Moral distress among Norwegian doctors

Journal of Medical Ethics 34 (7):521-525 (2008)

Abstract
Background: Medicine is full of value conflicts. Limited resources and legal regulations may place doctors in difficult ethical dilemmas and cause moral distress. Research on moral distress has so far been mainly studied in nurses. Objective: To describe whether Norwegian doctors experience stress related to ethical dilemmas and lack of resources, and to explore whether the doctors feel that they have good strategies for the resolution of ethical dilemmas. Design: Postal survey of a representative sample of 1497 Norwegian doctors in 2004, presenting statements about different ethical dilemmas, values and goals at their workplace. Results: The response rate was 67%. 57% admitted that it is difficult to criticise a colleague for professional misconduct and 51% for ethical misconduct. 51% described sometimes having to act against own conscience as distressing. 66% of the doctors experienced distress related to long waiting lists for treatment and to impaired patient care due to time constraints. 55% reported that time spent on administration and documentation is distressing. Female doctors experienced more stress that their male colleagues. 44% reported that their workplace lacked strategies for dealing with ethical dilemmas. Conclusion: Lack of resources creates moral dilemmas for physicians. Moral distress varies with specialty and gender. Lack of strategies to solve ethical dilemmas and low tolerance for conflict and critique from colleagues may obstruct important and necessary ethical dialogues and lead to suboptimal solutions of difficult ethical problems
Keywords No keywords specified (fix it)
Categories (categorize this paper)
DOI 10.1136/jme.2007.021246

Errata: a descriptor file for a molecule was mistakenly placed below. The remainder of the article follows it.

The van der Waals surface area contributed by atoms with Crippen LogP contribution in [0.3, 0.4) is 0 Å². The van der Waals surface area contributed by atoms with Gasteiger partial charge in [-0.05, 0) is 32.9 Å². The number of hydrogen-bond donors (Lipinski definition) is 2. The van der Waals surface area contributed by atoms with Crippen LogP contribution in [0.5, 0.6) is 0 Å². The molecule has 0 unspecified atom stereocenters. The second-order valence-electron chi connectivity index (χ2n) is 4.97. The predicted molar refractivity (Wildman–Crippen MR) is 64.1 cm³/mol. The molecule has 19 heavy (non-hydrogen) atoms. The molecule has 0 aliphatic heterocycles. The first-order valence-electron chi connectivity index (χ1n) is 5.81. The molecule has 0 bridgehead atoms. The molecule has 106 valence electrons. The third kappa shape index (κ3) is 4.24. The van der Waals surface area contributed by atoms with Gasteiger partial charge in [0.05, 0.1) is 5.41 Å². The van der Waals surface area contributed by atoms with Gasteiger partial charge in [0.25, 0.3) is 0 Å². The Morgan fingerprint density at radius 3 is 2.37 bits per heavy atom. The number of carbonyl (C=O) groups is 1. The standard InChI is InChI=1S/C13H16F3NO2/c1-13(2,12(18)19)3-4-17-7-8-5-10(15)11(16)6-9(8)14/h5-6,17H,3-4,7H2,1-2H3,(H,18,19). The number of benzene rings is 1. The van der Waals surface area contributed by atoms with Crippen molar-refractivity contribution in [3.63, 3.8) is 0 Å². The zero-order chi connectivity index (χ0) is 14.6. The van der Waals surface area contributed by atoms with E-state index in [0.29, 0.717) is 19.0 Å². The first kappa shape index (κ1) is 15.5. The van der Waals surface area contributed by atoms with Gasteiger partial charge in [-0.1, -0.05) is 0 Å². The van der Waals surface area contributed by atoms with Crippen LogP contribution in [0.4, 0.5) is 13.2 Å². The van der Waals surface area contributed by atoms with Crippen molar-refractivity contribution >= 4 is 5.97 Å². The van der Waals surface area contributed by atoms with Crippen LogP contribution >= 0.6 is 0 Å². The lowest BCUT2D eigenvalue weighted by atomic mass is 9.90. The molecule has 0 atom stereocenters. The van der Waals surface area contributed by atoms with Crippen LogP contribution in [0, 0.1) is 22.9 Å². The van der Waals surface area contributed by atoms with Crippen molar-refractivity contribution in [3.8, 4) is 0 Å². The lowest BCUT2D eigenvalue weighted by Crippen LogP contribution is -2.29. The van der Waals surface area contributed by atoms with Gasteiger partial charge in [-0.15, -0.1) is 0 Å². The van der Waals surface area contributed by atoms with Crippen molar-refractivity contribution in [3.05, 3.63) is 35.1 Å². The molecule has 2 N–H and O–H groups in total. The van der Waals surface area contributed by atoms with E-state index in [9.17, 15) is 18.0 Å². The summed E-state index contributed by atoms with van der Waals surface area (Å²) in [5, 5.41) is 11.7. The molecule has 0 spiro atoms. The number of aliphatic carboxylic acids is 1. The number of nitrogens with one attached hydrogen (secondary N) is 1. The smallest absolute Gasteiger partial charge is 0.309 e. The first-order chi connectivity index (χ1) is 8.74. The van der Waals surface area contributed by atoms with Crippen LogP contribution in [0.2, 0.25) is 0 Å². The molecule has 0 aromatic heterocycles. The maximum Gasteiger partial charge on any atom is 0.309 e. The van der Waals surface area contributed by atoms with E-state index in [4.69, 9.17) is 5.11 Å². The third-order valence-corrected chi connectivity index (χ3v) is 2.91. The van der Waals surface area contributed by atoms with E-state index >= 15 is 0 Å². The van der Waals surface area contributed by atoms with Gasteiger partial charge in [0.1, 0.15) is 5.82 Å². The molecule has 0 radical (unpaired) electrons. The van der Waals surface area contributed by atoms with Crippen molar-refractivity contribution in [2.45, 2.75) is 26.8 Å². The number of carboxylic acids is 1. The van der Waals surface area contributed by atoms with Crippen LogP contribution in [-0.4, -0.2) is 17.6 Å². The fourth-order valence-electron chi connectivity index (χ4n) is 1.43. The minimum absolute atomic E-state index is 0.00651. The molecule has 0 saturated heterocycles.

Options
Edit this record
Mark as duplicate
Export citation
Find it on Scholar
Request removal from index
Revision history

Download options

Our Archive


Upload a copy of this paper     Check publisher's policy     Papers currently archived: 46,461
Through your library

References found in this work BETA

Add more references

Citations of this work BETA

How Can Empirical Ethics Improve Medical Practice?Reidun Førde - 2012 - Cambridge Quarterly of Healthcare Ethics 21 (4):517-526.

View all 14 citations / Add more citations

Similar books and articles

Conscientious Refusal and a Doctors's Right to Quit.John K. Davis - 2004 - Journal of Medicine and Philosophy 29 (1):75 – 91.
Moral Distress in Uninsured Health Care.Anita Nivens & Janet Buelow - 2013 - Journal of Bioethical Inquiry 10 (1):123-125.
Workplace Bullying, Psychological Distress, and Job Satisfaction in Junior Doctors.Lyn Quine - 2003 - Cambridge Quarterly of Healthcare Ethics 12 (1):91-101.
The Feeling of Pain and the Emotion of Distress.Eric A. Salzen - 2002 - Behavioral and Brain Sciences 25 (4):471-471.
Learning to Care‐‐The Development of Empathy.Lisa Kuhmerker - 1975 - Journal of Moral Education 5 (1):25-33.

Analytics

Added to PP index
2010-09-13

Total views
19 ( #486,420 of 2,286,397 )

Recent downloads (6 months)
5 ( #249,152 of 2,286,397 )

How can I increase my downloads?

Downloads

My notes

Sign in to use this feature